Industry experts foresee a growing demand for alternative valuation products (AVPs) and limited scope appraisals. Last month we asked our appraisal community, “Which alternative valuation products do you offer in your business model?” A significant number of respondents (42%) reported that they do not offer any appraisal alternatives as part of their current business model. Among those who do provide such appraisal products, the top three most commonly-offered alternatives are: desktop appraisals, evaluations, and tie-outs.
Which alternative valuation products do you offer in your business model?
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Desktop appraisals (32%)
About one-third of survey respondents said they offer desktop appraisals. The appraiser performs these without making any inspection of the subject property. Instead, you complete the appraisal assignment using the info that’s available at your desk. Information regarding the subject’s physical characteristics may be sent to you by an inspector, or you may research the property yourself using public records or other available sources.
Nearly one-third of respondents reported that they offer evaluations as part of their current appraisal business model.
According to The Dictionary of Real Estate Appraisal, 6th Edition, an evaluation is defined as: “A valuation permitted by the appraisal regulations of the [Federal Financial Institutions Examination Council] agencies for transactions that qualify for the appraisal threshold exemption, business loan exemption, or subsequent transaction exemption.”
An evaluation is ordered for a federally-regulated lender for real estate-related financial transactions, both commercial and residential. By definition, it cannot be used for purposes other than mortgage lending (e.g., divorce, estate, assessment appeal, etc.).
Gain a deeper understanding of alternative valuation products in our top-rated CE course: Evaluations, Desktops, and Other Limited Scope Appraisals.
A tie-out refers to the review and reconciliation of multiple valuations on the same property. The assignment may require you to reconcile two appraisals, or it may require you to reconcile multiple combinations of valuations—such as an AVM, a BPO, and/or a traditional appraisal.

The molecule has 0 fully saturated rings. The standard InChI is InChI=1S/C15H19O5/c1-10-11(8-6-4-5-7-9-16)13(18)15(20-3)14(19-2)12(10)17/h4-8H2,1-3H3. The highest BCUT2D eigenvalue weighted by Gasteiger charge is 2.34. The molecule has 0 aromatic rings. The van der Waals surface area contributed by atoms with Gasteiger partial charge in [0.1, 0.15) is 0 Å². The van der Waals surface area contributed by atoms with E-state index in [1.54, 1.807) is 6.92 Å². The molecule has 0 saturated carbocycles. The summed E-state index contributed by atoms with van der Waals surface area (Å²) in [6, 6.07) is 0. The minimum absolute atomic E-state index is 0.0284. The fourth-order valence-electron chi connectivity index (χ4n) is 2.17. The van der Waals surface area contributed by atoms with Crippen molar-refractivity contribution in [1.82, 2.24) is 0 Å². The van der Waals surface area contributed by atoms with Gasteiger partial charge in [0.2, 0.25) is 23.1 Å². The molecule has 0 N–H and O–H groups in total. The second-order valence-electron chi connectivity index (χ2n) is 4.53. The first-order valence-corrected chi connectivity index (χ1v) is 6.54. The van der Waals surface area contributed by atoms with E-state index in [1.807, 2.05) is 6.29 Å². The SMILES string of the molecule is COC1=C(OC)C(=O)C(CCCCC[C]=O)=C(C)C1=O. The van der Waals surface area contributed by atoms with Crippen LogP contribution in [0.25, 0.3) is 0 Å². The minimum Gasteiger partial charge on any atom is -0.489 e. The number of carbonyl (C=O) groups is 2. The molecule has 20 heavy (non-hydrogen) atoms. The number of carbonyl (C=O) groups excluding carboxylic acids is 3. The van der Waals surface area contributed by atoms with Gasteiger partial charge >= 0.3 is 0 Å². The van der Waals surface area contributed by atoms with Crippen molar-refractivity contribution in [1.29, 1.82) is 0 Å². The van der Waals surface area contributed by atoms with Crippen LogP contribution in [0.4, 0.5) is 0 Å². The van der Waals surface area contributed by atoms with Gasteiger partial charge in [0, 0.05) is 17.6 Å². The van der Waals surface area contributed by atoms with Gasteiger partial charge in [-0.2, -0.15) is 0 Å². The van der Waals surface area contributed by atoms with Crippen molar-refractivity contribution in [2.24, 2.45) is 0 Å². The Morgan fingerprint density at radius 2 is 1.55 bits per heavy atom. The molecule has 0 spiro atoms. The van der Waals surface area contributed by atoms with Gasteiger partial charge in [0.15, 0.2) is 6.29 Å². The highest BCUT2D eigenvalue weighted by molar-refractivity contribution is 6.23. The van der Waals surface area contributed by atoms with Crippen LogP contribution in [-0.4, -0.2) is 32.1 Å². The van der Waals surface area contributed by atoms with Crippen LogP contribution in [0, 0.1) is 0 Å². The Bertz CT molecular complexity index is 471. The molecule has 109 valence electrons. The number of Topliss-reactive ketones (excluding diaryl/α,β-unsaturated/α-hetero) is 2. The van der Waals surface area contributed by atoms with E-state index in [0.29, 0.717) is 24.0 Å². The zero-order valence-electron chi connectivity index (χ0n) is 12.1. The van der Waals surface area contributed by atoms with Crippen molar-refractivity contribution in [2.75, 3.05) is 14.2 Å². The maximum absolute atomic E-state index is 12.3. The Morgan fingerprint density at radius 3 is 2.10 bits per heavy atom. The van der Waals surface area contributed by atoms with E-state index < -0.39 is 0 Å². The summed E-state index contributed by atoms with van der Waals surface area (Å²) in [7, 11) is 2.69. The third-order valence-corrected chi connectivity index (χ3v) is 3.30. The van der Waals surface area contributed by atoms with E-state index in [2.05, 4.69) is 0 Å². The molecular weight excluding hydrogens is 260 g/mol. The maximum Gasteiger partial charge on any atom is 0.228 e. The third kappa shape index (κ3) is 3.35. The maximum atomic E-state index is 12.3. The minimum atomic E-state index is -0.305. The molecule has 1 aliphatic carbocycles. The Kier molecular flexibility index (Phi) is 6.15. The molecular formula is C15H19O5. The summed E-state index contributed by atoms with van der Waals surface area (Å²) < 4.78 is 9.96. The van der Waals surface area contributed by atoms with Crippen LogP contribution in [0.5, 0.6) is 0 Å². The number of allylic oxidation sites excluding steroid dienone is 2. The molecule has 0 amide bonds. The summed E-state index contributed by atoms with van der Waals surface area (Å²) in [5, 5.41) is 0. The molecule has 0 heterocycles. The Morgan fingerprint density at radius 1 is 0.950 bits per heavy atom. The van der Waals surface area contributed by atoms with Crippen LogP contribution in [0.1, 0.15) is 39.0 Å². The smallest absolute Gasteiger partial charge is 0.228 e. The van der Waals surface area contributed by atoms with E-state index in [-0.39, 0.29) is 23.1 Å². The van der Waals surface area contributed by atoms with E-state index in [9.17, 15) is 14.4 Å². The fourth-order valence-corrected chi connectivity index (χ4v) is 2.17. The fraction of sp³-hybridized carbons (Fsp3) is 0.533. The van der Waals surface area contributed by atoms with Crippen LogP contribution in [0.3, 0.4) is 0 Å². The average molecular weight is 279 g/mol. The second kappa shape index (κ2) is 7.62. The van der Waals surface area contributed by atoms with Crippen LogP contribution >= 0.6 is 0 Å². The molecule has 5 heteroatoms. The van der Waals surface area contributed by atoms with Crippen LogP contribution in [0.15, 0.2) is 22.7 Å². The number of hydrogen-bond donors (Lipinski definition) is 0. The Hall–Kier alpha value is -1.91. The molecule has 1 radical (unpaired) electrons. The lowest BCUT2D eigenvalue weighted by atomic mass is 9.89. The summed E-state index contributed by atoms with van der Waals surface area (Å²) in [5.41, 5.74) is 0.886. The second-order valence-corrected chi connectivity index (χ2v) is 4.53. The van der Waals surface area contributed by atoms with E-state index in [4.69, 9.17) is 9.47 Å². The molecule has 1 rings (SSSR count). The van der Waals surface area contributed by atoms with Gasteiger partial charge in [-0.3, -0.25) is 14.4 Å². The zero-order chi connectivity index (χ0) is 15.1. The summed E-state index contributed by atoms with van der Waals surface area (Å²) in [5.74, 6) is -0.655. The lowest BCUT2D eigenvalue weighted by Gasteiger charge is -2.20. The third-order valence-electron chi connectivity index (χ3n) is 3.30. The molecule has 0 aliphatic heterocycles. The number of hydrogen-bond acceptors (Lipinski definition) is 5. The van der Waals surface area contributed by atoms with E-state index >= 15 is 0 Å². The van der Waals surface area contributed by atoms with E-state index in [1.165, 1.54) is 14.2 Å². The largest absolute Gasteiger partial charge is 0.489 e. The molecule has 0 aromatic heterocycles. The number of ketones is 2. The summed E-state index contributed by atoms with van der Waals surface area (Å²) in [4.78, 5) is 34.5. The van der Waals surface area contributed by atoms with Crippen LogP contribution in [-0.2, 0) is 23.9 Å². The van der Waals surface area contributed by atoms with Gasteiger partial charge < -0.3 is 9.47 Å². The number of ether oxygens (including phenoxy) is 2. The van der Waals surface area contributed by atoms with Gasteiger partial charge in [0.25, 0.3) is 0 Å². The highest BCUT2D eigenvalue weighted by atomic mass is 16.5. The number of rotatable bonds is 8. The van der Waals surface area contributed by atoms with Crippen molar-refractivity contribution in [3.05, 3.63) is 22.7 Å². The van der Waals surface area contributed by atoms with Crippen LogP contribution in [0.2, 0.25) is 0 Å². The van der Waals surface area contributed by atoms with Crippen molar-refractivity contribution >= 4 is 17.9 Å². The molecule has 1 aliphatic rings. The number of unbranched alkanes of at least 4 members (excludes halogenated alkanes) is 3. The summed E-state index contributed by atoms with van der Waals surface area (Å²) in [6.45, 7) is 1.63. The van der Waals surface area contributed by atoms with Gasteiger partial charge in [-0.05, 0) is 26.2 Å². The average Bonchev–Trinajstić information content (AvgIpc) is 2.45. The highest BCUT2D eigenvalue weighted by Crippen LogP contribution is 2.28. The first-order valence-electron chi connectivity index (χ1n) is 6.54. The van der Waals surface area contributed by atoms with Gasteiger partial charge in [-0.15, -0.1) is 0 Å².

One survey respondent said, “My practice is limited to appraisal review and risk management consulting. I provide USPAP compliant appraisal reviews. I also provide quality control audits. Finally, I provide risk management consulting services to financial institutions, reviewing their policies and procedures to ensure regulatory compliance while providing cost effective and efficient valuation services.”
Appraiser-assisted AVMs (6%)
When you take the output of an automated valuation model (AVM) and use it to develop an appraisal, this is called an appraiser-assisted AVM. It’s a combination of a rules-based valuation model and your professional expertise.
Interactive valuation models (6%)
Interactive valuation models (IVMs) typically use integrated tools for comp selection and adjustments (e.g., regression-based adjustments). These products may aggregate comparative elements from data, such as market conditions, property characteristics, and time.
Hybrid/bifurcated appraisals (3%)
A hybrid appraisal or bifurcated appraisal is an AVP that combines a property inspection by a non-appraiser (often a licensed real estate broker or salesperson) with the valuation expertise of an appraiser. Typically, the non-appraiser performs an exterior or interior site inspection, completes a property condition report, and provides photos. The appraiser then completes the actual analysis—using additional data as needed—and develops the value opinion.
As previously stated, 42% of respondents reported that they do not offer any appraisal alternatives as part of their current business model.
One survey respondent told us, “I only offer full appraisal services to non-lender clients. I have one lender that I’ve had a long term relationship with that I still work with. And no AMCs!”
Another respondent insisted, “You don’t go, you don’t know.” This points to the notion that some appraisers avoid alternative valuation products because they’re somewhat controversial. AVPs are sometimes viewed as less credible than a traditional appraisal, since the appraiser does not complete an on-site inspection in many cases.
One appraiser who currently offers all three of the top alternative valuation products—desktop appraisals, evaluations, and tie-outs—stated, “Thinking outside the box while staying within regulations is necessary in this field to produce credible results.”
Learn how to complete USPAP compliant limited scope appraisals. Enroll in our CE course: Evaluations, Desktops, and Other Limited Scope Appraisals.
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